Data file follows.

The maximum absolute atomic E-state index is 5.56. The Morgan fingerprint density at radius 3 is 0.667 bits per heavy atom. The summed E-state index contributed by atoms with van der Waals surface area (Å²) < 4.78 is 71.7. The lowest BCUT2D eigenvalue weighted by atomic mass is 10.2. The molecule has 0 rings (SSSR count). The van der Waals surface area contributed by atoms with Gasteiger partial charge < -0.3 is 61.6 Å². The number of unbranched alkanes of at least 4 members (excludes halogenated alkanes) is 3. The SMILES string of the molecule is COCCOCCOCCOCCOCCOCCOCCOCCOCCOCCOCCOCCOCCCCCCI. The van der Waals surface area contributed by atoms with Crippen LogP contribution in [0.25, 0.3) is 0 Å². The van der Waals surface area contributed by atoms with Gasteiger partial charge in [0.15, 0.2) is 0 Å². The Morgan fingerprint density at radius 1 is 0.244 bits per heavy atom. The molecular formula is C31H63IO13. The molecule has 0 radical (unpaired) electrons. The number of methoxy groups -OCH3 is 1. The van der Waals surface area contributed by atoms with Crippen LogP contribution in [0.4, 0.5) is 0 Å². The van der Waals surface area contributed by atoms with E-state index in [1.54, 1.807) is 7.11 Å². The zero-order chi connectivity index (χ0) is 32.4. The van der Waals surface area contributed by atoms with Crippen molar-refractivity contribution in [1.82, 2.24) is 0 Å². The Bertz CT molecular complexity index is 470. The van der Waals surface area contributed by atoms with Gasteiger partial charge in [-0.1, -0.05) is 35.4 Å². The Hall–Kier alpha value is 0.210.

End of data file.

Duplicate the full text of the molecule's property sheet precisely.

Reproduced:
The maximum absolute atomic E-state index is 5.56. The Morgan fingerprint density at radius 3 is 0.667 bits per heavy atom. The summed E-state index contributed by atoms with van der Waals surface area (Å²) < 4.78 is 71.7. The lowest BCUT2D eigenvalue weighted by atomic mass is 10.2. The molecule has 0 rings (SSSR count). The van der Waals surface area contributed by atoms with Gasteiger partial charge < -0.3 is 61.6 Å². The number of unbranched alkanes of at least 4 members (excludes halogenated alkanes) is 3. The SMILES string of the molecule is COCCOCCOCCOCCOCCOCCOCCOCCOCCOCCOCCOCCOCCCCCCI. The van der Waals surface area contributed by atoms with Crippen LogP contribution in [0.25, 0.3) is 0 Å². The van der Waals surface area contributed by atoms with Gasteiger partial charge in [0.15, 0.2) is 0 Å². The Morgan fingerprint density at radius 1 is 0.244 bits per heavy atom. The molecular formula is C31H63IO13. The molecule has 0 radical (unpaired) electrons. The number of methoxy groups -OCH3 is 1. The van der Waals surface area contributed by atoms with Crippen LogP contribution in [0.4, 0.5) is 0 Å². The van der Waals surface area contributed by atoms with E-state index in [1.54, 1.807) is 7.11 Å². The zero-order chi connectivity index (χ0) is 32.4. The van der Waals surface area contributed by atoms with Crippen molar-refractivity contribution in [1.82, 2.24) is 0 Å². The Bertz CT molecular complexity index is 470. The van der Waals surface area contributed by atoms with Gasteiger partial charge in [-0.1, -0.05) is 35.4 Å². The Hall–Kier alpha value is 0.210.